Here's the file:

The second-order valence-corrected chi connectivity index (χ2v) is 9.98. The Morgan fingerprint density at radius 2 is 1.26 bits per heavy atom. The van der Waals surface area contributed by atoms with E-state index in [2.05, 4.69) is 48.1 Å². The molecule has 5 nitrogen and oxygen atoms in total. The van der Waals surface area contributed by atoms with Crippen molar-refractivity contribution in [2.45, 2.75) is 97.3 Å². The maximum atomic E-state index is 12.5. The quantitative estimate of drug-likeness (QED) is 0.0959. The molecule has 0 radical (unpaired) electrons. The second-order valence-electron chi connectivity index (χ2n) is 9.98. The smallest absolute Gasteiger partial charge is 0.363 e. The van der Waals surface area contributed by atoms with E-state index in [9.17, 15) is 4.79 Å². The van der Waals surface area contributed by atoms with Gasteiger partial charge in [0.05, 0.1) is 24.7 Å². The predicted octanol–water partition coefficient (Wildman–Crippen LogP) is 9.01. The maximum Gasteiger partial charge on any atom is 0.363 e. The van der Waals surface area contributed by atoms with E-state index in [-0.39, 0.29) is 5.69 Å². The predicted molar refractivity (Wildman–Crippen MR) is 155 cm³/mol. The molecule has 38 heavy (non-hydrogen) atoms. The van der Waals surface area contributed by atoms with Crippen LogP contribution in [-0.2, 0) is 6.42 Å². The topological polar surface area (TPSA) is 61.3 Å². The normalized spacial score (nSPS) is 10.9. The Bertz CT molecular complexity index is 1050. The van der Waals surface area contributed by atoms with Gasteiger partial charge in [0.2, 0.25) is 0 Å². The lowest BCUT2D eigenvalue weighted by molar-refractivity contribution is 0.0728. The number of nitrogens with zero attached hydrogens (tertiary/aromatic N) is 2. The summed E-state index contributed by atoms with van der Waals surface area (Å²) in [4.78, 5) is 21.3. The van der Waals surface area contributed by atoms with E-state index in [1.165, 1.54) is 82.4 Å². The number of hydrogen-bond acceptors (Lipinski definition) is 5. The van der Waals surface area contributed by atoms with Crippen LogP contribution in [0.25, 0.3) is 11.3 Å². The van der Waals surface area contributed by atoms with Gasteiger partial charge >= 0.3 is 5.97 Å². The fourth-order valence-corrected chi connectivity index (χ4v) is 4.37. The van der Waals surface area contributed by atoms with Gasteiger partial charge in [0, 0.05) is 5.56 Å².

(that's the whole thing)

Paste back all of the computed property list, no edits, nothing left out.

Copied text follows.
The second-order valence-corrected chi connectivity index (χ2v) is 9.98. The Morgan fingerprint density at radius 2 is 1.26 bits per heavy atom. The van der Waals surface area contributed by atoms with E-state index in [2.05, 4.69) is 48.1 Å². The molecule has 5 nitrogen and oxygen atoms in total. The van der Waals surface area contributed by atoms with Crippen molar-refractivity contribution in [2.45, 2.75) is 97.3 Å². The maximum atomic E-state index is 12.5. The quantitative estimate of drug-likeness (QED) is 0.0959. The molecule has 0 radical (unpaired) electrons. The second-order valence-electron chi connectivity index (χ2n) is 9.98. The smallest absolute Gasteiger partial charge is 0.363 e. The van der Waals surface area contributed by atoms with E-state index in [9.17, 15) is 4.79 Å². The van der Waals surface area contributed by atoms with Gasteiger partial charge in [0.05, 0.1) is 24.7 Å². The predicted octanol–water partition coefficient (Wildman–Crippen LogP) is 9.01. The maximum Gasteiger partial charge on any atom is 0.363 e. The van der Waals surface area contributed by atoms with E-state index in [-0.39, 0.29) is 5.69 Å². The predicted molar refractivity (Wildman–Crippen MR) is 155 cm³/mol. The molecule has 38 heavy (non-hydrogen) atoms. The van der Waals surface area contributed by atoms with Crippen LogP contribution in [-0.2, 0) is 6.42 Å². The topological polar surface area (TPSA) is 61.3 Å². The normalized spacial score (nSPS) is 10.9. The Bertz CT molecular complexity index is 1050. The van der Waals surface area contributed by atoms with Gasteiger partial charge in [0.2, 0.25) is 0 Å². The lowest BCUT2D eigenvalue weighted by molar-refractivity contribution is 0.0728. The number of nitrogens with zero attached hydrogens (tertiary/aromatic N) is 2. The summed E-state index contributed by atoms with van der Waals surface area (Å²) in [4.78, 5) is 21.3. The van der Waals surface area contributed by atoms with E-state index in [1.165, 1.54) is 82.4 Å². The number of hydrogen-bond acceptors (Lipinski definition) is 5. The van der Waals surface area contributed by atoms with Crippen LogP contribution in [0.25, 0.3) is 11.3 Å². The van der Waals surface area contributed by atoms with Gasteiger partial charge >= 0.3 is 5.97 Å². The fourth-order valence-corrected chi connectivity index (χ4v) is 4.37. The van der Waals surface area contributed by atoms with Gasteiger partial charge in [0, 0.05) is 5.56 Å².